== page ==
About NLP

You can look this up on the Internet and get a wealth of answers. Here’s my version.

Neuro Linguistic Programming (NLP) was created in the 1970ís by Richard Bandler and John Grinder. Bandler was then a mathematician and computer programmer and Grinder specialised in linguistics. They were fascinated by the way a group of people could be trained in the exact same way, but some would be better at what they did than others. In particular they observed Milton Erikson (father of modern hypnotherapy), Virginia Satia (a specialist in resolving family issues) and Gregory Bateson (anthropologist).

These and others had particularly good track records in gaining successful outcomes for their patients and this led Grinder and Bandler to ask two questions:

  1. What was it these people did that was different to their peers and led to their greater success?
  2. Could the skills these experts applied be taught to others to increase their success rate?

Through observation, testing and refinement they identified the techniques and found that yes, indeed they could be taught to others. They then realised that many of the techniques used by these specialists in psychotherapy were also used by people who were successful in other fields. This allowed Bandler and Grinder to identify key abilities that would be useful in every walk of life from psychotherapy to salesmen, managing directors to municipal work teams. Anywhere you have to interact with other people, these skills are useful to ensure you get the results you want in as short a time as possible. They also realised that the approach they’d taken to identify those skills (modelling) could also be taught.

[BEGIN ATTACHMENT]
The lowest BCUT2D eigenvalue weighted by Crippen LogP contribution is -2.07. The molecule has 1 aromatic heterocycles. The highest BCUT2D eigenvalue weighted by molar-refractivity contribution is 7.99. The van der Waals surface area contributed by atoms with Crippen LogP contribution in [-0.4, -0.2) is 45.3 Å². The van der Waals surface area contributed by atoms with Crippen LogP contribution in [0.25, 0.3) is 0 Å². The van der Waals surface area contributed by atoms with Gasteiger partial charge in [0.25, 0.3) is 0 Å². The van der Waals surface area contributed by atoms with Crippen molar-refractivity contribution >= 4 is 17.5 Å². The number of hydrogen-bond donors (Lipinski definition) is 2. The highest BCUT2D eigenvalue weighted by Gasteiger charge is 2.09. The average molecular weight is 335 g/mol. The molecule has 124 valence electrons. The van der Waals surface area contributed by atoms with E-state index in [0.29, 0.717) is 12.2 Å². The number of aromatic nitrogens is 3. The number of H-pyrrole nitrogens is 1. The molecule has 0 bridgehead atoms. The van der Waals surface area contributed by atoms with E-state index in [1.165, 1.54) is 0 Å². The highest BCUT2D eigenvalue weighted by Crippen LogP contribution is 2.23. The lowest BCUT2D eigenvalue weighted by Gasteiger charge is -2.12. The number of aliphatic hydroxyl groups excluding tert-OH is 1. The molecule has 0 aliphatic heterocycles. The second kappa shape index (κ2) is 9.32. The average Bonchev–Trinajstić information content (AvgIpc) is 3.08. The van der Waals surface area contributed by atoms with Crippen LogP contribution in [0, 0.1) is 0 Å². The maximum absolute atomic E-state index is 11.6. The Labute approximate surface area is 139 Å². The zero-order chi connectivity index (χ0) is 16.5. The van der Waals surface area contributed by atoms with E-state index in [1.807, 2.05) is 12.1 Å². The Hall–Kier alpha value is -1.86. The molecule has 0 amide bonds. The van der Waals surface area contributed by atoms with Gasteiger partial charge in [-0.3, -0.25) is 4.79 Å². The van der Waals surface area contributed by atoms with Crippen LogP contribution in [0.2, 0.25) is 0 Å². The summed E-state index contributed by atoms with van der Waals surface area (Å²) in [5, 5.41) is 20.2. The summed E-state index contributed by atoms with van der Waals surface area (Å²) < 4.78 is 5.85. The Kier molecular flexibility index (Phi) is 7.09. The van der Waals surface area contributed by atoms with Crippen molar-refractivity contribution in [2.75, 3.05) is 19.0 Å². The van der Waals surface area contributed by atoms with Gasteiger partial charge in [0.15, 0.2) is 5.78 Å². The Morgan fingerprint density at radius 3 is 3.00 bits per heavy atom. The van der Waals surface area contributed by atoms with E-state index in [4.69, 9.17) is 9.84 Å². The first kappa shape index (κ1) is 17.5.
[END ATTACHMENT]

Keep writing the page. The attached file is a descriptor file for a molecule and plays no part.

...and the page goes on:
This would allow anyone trained to notice the nuances of communication (verbal and non-verbal), who was also able to observe honestly without allowing their own internal map of the world to colour their observations, to learn from others how to succeed in whatever field they chose. In the process of trying out these skills that they modelled from the experts, Bandler and Grinder also learned the amazing capacity of an alert and willing mind to take on new challenges and succeed. They quickly discovered the biggest limitation of the human mind is the one it places on itself and the biggest thing that stops us from learning isn’t simple inability (after all, a child can learn a language very quickly, including those that are not their own) but derives from a problem adults have making new knowledge fit with what we already know.

Observing dispassionately without allowing preconceptions or beliefs to influence our observations becomes harder the older we get because the picture we have of the world is so deeply ingrained. Anything that cannot be easily accommodated within our preconceptions is often ignored or manipulated until it does fit, but that means we can miss the vital piece that makes the person we’re observing stand out from the crowd. Nothing they realised was really new. Much of it had been recognised by everyone from the pre-Socratic philosophers hundreds of years before Christ to Martin Luther King. What Bandler and Grinder did was codify, explain and draw together all the different realisations about how brains learn and programme themselves, added how others could do the same thing, put it all into one neat package and called it Neuro-Linguistic Programming. It’s the language the brain uses to programme itself.